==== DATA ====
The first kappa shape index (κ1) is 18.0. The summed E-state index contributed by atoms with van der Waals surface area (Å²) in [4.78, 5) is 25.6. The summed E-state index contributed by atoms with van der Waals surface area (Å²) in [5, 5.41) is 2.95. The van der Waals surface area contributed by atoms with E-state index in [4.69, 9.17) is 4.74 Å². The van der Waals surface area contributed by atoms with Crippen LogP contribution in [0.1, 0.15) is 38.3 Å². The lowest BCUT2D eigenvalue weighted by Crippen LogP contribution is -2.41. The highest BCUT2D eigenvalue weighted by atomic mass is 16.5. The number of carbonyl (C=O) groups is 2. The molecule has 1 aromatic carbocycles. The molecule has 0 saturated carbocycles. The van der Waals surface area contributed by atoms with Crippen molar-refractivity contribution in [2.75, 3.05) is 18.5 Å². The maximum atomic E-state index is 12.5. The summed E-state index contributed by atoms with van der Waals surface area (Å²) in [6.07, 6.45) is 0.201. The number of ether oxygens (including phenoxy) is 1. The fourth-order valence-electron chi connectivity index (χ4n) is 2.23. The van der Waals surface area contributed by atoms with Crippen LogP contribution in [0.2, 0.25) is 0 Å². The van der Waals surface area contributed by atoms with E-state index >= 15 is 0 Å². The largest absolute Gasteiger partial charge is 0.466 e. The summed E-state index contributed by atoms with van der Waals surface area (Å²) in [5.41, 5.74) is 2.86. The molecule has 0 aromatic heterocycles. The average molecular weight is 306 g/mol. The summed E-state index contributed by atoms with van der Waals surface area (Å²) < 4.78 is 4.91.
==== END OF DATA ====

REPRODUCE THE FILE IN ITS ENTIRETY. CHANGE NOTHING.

The first kappa shape index (κ1) is 18.0. The summed E-state index contributed by atoms with van der Waals surface area (Å²) in [4.78, 5) is 25.6. The summed E-state index contributed by atoms with van der Waals surface area (Å²) in [5, 5.41) is 2.95. The van der Waals surface area contributed by atoms with E-state index in [4.69, 9.17) is 4.74 Å². The van der Waals surface area contributed by atoms with Crippen LogP contribution in [0.1, 0.15) is 38.3 Å². The lowest BCUT2D eigenvalue weighted by Crippen LogP contribution is -2.41. The highest BCUT2D eigenvalue weighted by atomic mass is 16.5. The number of carbonyl (C=O) groups is 2. The molecule has 1 aromatic carbocycles. The molecule has 0 saturated carbocycles. The van der Waals surface area contributed by atoms with Crippen molar-refractivity contribution in [2.75, 3.05) is 18.5 Å². The maximum atomic E-state index is 12.5. The summed E-state index contributed by atoms with van der Waals surface area (Å²) in [6.07, 6.45) is 0.201. The number of ether oxygens (including phenoxy) is 1. The fourth-order valence-electron chi connectivity index (χ4n) is 2.23. The van der Waals surface area contributed by atoms with Crippen LogP contribution in [0.2, 0.25) is 0 Å². The van der Waals surface area contributed by atoms with E-state index >= 15 is 0 Å². The largest absolute Gasteiger partial charge is 0.466 e. The summed E-state index contributed by atoms with van der Waals surface area (Å²) in [5.41, 5.74) is 2.86. The molecule has 0 aromatic heterocycles. The average molecular weight is 306 g/mol. The summed E-state index contributed by atoms with van der Waals surface area (Å²) < 4.78 is 4.91.